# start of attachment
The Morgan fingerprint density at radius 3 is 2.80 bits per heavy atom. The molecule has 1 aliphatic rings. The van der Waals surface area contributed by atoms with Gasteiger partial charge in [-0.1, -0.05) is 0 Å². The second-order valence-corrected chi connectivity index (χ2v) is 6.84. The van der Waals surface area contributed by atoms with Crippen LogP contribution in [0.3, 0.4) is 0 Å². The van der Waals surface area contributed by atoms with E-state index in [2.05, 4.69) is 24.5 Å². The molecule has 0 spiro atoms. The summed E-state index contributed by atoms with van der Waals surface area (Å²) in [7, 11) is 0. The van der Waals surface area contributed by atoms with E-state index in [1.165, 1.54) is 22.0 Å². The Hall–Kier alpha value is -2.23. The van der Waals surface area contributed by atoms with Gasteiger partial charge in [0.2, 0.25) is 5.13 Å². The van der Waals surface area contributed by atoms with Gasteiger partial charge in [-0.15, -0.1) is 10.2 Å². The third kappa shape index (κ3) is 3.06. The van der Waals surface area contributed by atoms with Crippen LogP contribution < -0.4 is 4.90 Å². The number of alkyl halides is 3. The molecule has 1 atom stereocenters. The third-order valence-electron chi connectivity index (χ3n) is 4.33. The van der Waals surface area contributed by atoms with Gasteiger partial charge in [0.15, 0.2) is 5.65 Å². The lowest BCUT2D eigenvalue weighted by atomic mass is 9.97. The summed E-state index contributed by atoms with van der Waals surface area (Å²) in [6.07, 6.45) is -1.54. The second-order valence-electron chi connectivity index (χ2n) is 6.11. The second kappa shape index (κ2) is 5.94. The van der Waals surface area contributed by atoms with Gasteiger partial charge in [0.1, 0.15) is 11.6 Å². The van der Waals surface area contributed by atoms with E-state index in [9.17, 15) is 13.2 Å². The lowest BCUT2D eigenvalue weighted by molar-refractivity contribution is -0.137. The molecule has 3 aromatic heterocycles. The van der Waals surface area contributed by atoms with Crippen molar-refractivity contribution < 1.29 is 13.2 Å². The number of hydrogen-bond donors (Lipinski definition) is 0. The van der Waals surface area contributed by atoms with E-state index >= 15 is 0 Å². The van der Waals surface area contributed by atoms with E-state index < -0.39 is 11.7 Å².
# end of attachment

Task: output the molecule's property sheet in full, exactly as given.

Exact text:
The Morgan fingerprint density at radius 3 is 2.80 bits per heavy atom. The molecule has 1 aliphatic rings. The van der Waals surface area contributed by atoms with Gasteiger partial charge in [-0.1, -0.05) is 0 Å². The second-order valence-corrected chi connectivity index (χ2v) is 6.84. The van der Waals surface area contributed by atoms with Crippen LogP contribution in [0.3, 0.4) is 0 Å². The van der Waals surface area contributed by atoms with E-state index in [2.05, 4.69) is 24.5 Å². The molecule has 0 spiro atoms. The summed E-state index contributed by atoms with van der Waals surface area (Å²) in [7, 11) is 0. The van der Waals surface area contributed by atoms with E-state index in [1.165, 1.54) is 22.0 Å². The Hall–Kier alpha value is -2.23. The van der Waals surface area contributed by atoms with Gasteiger partial charge in [0.2, 0.25) is 5.13 Å². The van der Waals surface area contributed by atoms with Gasteiger partial charge in [-0.15, -0.1) is 10.2 Å². The third kappa shape index (κ3) is 3.06. The van der Waals surface area contributed by atoms with Crippen LogP contribution < -0.4 is 4.90 Å². The number of alkyl halides is 3. The molecule has 1 atom stereocenters. The third-order valence-electron chi connectivity index (χ3n) is 4.33. The van der Waals surface area contributed by atoms with Gasteiger partial charge in [0.15, 0.2) is 5.65 Å². The lowest BCUT2D eigenvalue weighted by atomic mass is 9.97. The summed E-state index contributed by atoms with van der Waals surface area (Å²) in [6.07, 6.45) is -1.54. The second-order valence-electron chi connectivity index (χ2n) is 6.11. The second kappa shape index (κ2) is 5.94. The van der Waals surface area contributed by atoms with Gasteiger partial charge in [0.1, 0.15) is 11.6 Å². The van der Waals surface area contributed by atoms with E-state index in [9.17, 15) is 13.2 Å². The lowest BCUT2D eigenvalue weighted by molar-refractivity contribution is -0.137. The molecule has 3 aromatic heterocycles. The van der Waals surface area contributed by atoms with Crippen molar-refractivity contribution < 1.29 is 13.2 Å². The number of hydrogen-bond donors (Lipinski definition) is 0. The van der Waals surface area contributed by atoms with E-state index >= 15 is 0 Å². The van der Waals surface area contributed by atoms with E-state index < -0.39 is 11.7 Å².